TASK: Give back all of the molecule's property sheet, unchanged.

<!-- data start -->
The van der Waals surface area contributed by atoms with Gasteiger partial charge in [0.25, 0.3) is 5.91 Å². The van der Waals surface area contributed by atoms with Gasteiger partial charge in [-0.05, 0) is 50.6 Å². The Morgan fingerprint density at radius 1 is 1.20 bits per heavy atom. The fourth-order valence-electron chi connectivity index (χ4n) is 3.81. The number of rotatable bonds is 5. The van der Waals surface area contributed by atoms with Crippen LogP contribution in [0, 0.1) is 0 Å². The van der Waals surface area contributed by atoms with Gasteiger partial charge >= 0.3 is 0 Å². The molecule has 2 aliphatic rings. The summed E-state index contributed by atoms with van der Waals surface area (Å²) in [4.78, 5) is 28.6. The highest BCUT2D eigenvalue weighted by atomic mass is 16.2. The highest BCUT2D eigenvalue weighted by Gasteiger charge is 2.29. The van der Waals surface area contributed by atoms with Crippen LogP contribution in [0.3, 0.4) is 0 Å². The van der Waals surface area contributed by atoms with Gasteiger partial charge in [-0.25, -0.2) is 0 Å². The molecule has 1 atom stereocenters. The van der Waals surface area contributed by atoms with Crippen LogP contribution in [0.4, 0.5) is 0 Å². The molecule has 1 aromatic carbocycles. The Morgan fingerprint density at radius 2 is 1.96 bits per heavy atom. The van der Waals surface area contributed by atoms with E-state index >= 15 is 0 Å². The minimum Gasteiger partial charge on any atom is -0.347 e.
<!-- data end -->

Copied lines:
The van der Waals surface area contributed by atoms with Gasteiger partial charge in [0.25, 0.3) is 5.91 Å². The van der Waals surface area contributed by atoms with Gasteiger partial charge in [-0.05, 0) is 50.6 Å². The Morgan fingerprint density at radius 1 is 1.20 bits per heavy atom. The fourth-order valence-electron chi connectivity index (χ4n) is 3.81. The number of rotatable bonds is 5. The van der Waals surface area contributed by atoms with Crippen LogP contribution in [0, 0.1) is 0 Å². The van der Waals surface area contributed by atoms with Gasteiger partial charge >= 0.3 is 0 Å². The molecule has 2 aliphatic rings. The summed E-state index contributed by atoms with van der Waals surface area (Å²) in [4.78, 5) is 28.6. The highest BCUT2D eigenvalue weighted by atomic mass is 16.2. The highest BCUT2D eigenvalue weighted by Gasteiger charge is 2.29. The van der Waals surface area contributed by atoms with Crippen LogP contribution in [0.3, 0.4) is 0 Å². The van der Waals surface area contributed by atoms with Gasteiger partial charge in [-0.25, -0.2) is 0 Å². The molecule has 1 atom stereocenters. The van der Waals surface area contributed by atoms with Crippen LogP contribution in [0.4, 0.5) is 0 Å². The molecule has 1 aromatic carbocycles. The Morgan fingerprint density at radius 2 is 1.96 bits per heavy atom. The van der Waals surface area contributed by atoms with E-state index >= 15 is 0 Å². The minimum Gasteiger partial charge on any atom is -0.347 e.